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Chatbots: Simplified - LUIS

January 03, 2019

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Following on from my previous blog, I thought it was time to give a quick introduction to getting started with chatbots - on a bit more of the technical side of things.

As I noted in the previous blog, I have mainly been working with Microsoft’s Bot Framework SDK. It has an offering for both C# and JavaScript (specifically Node.js). With me being an UI engineer, I love all things JavaScript - so I’ve been working with the Node offering.

Trusty Libraries 📚

When getting started with developing chatbots, they have some minimal requirements:

Pretty standard when it comes to modern JavaScript development! One of the many things why it’s so great.

On a very basic level, chatbots are a simple web service that the user can interact with. So the first port of call is to install one of our favourite web service libraries - something like Express or Restify will do the job:

$ npm install —-save express

Basic chatbots only require one endpoint (POST) to be registered on the web service, to listen for any incoming messages from the user. This makes it really easy to understand the flow through the logic of the chatbot - with there only being one entry point into the application, it makes debugging easy. Create your entry point to the Node service, index.js.

Require in Express (or Restify) and setup the simple HTTP service whilst registering your POST endpoint:

const express = require('express');

const app = express();

// Listen for incoming messages.'/api/messages', (req, res) => {


app.listen(3978, () => console.log('Listening on 3978.'));

Most of this should look fairly familiar, another reason why chatbot development is so great!

Introducing BotBuilder 🤖

With Microsoft’s recent(ish) release of v4 of their BotBuilder SDK, it comes with a handful of great improvements that makes development a lot easier. It wraps up a lot of the adapter and configuration code inside ES6 classes - which simplifies a good bit of the initial setup.

Before diving into some code snippets, it’s worthwhile going through some of the different types of interactions that the user can have with a chatbot.


Very basic bots can be used to capture basic information about a user through a series of questions before finally processing the input and providing some insight back to the user.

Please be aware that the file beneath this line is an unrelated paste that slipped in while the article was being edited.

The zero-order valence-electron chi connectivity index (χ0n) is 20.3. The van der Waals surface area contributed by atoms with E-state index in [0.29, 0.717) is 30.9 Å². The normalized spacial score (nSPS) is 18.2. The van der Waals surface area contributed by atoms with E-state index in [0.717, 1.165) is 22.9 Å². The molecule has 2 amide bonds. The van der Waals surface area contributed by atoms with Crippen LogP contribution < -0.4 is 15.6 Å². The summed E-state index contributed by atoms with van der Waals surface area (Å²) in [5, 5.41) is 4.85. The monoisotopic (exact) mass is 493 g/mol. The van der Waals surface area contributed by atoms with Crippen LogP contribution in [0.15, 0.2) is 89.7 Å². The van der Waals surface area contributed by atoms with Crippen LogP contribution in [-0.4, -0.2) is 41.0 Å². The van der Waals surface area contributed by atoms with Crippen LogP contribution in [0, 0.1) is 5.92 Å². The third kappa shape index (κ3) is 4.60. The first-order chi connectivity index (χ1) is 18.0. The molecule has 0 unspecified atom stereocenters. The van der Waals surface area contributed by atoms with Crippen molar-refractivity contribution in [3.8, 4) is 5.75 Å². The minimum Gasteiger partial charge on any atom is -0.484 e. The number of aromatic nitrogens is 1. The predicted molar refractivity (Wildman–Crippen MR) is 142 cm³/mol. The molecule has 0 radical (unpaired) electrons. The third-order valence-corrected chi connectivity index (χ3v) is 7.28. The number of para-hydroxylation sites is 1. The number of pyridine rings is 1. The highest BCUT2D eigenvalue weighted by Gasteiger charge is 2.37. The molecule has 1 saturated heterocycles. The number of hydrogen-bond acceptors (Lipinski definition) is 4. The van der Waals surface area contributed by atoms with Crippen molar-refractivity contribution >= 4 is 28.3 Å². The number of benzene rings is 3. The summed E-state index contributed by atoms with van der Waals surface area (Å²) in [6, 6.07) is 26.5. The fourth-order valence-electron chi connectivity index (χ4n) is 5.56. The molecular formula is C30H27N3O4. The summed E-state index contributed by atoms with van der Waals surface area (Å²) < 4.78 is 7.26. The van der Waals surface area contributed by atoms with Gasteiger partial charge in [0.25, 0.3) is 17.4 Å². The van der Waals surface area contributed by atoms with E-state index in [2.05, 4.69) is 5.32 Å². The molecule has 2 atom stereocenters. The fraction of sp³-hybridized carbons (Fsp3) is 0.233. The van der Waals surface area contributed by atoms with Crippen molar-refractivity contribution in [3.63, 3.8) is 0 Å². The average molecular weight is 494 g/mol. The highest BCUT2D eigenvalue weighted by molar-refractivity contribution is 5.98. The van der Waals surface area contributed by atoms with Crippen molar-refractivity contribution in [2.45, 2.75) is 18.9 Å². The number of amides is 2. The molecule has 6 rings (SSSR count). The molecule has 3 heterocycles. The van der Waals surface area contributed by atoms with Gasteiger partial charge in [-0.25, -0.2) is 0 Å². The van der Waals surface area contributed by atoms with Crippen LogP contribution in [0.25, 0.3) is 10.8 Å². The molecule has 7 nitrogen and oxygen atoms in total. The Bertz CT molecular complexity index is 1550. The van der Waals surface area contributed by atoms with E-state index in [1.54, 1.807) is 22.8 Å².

These types of bots are typically used for streamlining and enhancing the UX around capturing basic information - like the example below for capturing reservation details:

Waterfall Dialog Result

Within these dialogs, there are a number of different prompts that you can utilise to enhance the UX and simlifying their flow for data entry. Once the user has responded to

BotBuilder makes this super simple to achieve. It nicely wraps the functionality up in some different classes that we can utilise when building our bot - check out this sample bot for more details.

Question and Answer

Slightly more advanced, the QnA bot is the first light touch on the artificial intelligence side of chatbots. Aim is to provide automated and accurate support for frequently answered questions that do not require any specialist knowledge or help.

Developers can interact with the specific cognitive service that Microsoft have created - QnA Maker. This makes it super easy for people to create and train their QnA service that can satisfy a lot of use cases for people.

QnA Maker

It offloads the conditional logic in behind the scenes and means developers only really interact with (yep, you guessed it) their nicely wrapped up classes of the BotBuilder SDK.

Natural Language Processing

Whilst the QnA chatbot has an element of NLP built in, as a developer, you don’t have total control over the model, expectations and outcomes. For those that require bespoke logic, Microsoft have created Language Understanding Intelligence Service (LUIS) which allows developers who aren’t machine learning experts to implement a fairly complex model that will satisfy a lot of their needs.

LUIS being a cognitive serivce means that it is super simple to implement into any application, not just chatbots. The cognitive model can be manually trained via the straightforward web application (below) or a pre-existing JSON model.

Simple LUIS interface

When implementing the LUIS model, there are three concepts that you need to understand prior to developing it:

  • Utterances - the sentence that the user says/types
  • Entities - the noun(s) the user is referencing e.g. object, place
  • Intent - the action the user wants the bot to perform

The main difference between QnA Maker and LUIS (apart from the granularity control) is how the response from the API is consumed by the developer.

With QnA Maker, there is no real handling from the developer perspective, the result that comes back from the API is what should be sent back directly to the user.